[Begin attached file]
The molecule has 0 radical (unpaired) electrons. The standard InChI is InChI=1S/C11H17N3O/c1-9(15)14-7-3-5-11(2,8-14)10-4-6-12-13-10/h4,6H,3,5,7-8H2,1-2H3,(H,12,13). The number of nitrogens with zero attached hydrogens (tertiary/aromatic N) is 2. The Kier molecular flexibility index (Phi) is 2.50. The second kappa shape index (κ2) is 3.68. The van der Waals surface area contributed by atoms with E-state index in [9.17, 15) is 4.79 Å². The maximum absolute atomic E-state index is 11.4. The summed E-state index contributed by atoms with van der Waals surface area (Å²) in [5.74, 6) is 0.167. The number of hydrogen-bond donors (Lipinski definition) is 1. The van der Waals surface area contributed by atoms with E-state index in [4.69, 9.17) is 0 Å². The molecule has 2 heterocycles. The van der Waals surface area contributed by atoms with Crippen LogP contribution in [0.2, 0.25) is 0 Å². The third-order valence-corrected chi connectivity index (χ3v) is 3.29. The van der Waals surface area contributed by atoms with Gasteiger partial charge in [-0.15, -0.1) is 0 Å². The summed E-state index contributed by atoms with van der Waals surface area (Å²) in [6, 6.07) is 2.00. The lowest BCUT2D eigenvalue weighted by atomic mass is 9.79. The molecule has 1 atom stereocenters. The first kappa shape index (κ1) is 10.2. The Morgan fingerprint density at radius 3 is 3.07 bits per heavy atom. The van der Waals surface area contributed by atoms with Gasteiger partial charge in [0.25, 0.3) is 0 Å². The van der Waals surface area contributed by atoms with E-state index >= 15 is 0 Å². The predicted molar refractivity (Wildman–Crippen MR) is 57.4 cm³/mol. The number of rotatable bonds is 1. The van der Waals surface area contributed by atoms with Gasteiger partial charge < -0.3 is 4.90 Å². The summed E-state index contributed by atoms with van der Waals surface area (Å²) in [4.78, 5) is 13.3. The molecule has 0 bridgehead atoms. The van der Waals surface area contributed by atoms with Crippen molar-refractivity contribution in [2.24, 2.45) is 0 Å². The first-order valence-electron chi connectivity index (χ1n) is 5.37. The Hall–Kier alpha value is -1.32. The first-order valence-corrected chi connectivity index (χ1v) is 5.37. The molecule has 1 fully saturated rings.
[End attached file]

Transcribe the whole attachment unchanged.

The molecule has 0 radical (unpaired) electrons. The standard InChI is InChI=1S/C11H17N3O/c1-9(15)14-7-3-5-11(2,8-14)10-4-6-12-13-10/h4,6H,3,5,7-8H2,1-2H3,(H,12,13). The number of nitrogens with zero attached hydrogens (tertiary/aromatic N) is 2. The Kier molecular flexibility index (Phi) is 2.50. The second kappa shape index (κ2) is 3.68. The van der Waals surface area contributed by atoms with E-state index in [9.17, 15) is 4.79 Å². The maximum absolute atomic E-state index is 11.4. The summed E-state index contributed by atoms with van der Waals surface area (Å²) in [5.74, 6) is 0.167. The number of hydrogen-bond donors (Lipinski definition) is 1. The van der Waals surface area contributed by atoms with E-state index in [4.69, 9.17) is 0 Å². The molecule has 2 heterocycles. The van der Waals surface area contributed by atoms with Crippen LogP contribution in [0.2, 0.25) is 0 Å². The third-order valence-corrected chi connectivity index (χ3v) is 3.29. The van der Waals surface area contributed by atoms with Gasteiger partial charge in [-0.15, -0.1) is 0 Å². The summed E-state index contributed by atoms with van der Waals surface area (Å²) in [6, 6.07) is 2.00. The lowest BCUT2D eigenvalue weighted by atomic mass is 9.79. The molecule has 1 atom stereocenters. The first kappa shape index (κ1) is 10.2. The Morgan fingerprint density at radius 3 is 3.07 bits per heavy atom. The van der Waals surface area contributed by atoms with Gasteiger partial charge in [0.25, 0.3) is 0 Å². The van der Waals surface area contributed by atoms with E-state index >= 15 is 0 Å². The predicted molar refractivity (Wildman–Crippen MR) is 57.4 cm³/mol. The number of rotatable bonds is 1. The van der Waals surface area contributed by atoms with Gasteiger partial charge < -0.3 is 4.90 Å². The summed E-state index contributed by atoms with van der Waals surface area (Å²) in [4.78, 5) is 13.3. The molecule has 0 bridgehead atoms. The van der Waals surface area contributed by atoms with Crippen molar-refractivity contribution in [2.24, 2.45) is 0 Å². The first-order valence-electron chi connectivity index (χ1n) is 5.37. The Hall–Kier alpha value is -1.32. The first-order valence-corrected chi connectivity index (χ1v) is 5.37. The molecule has 1 fully saturated rings.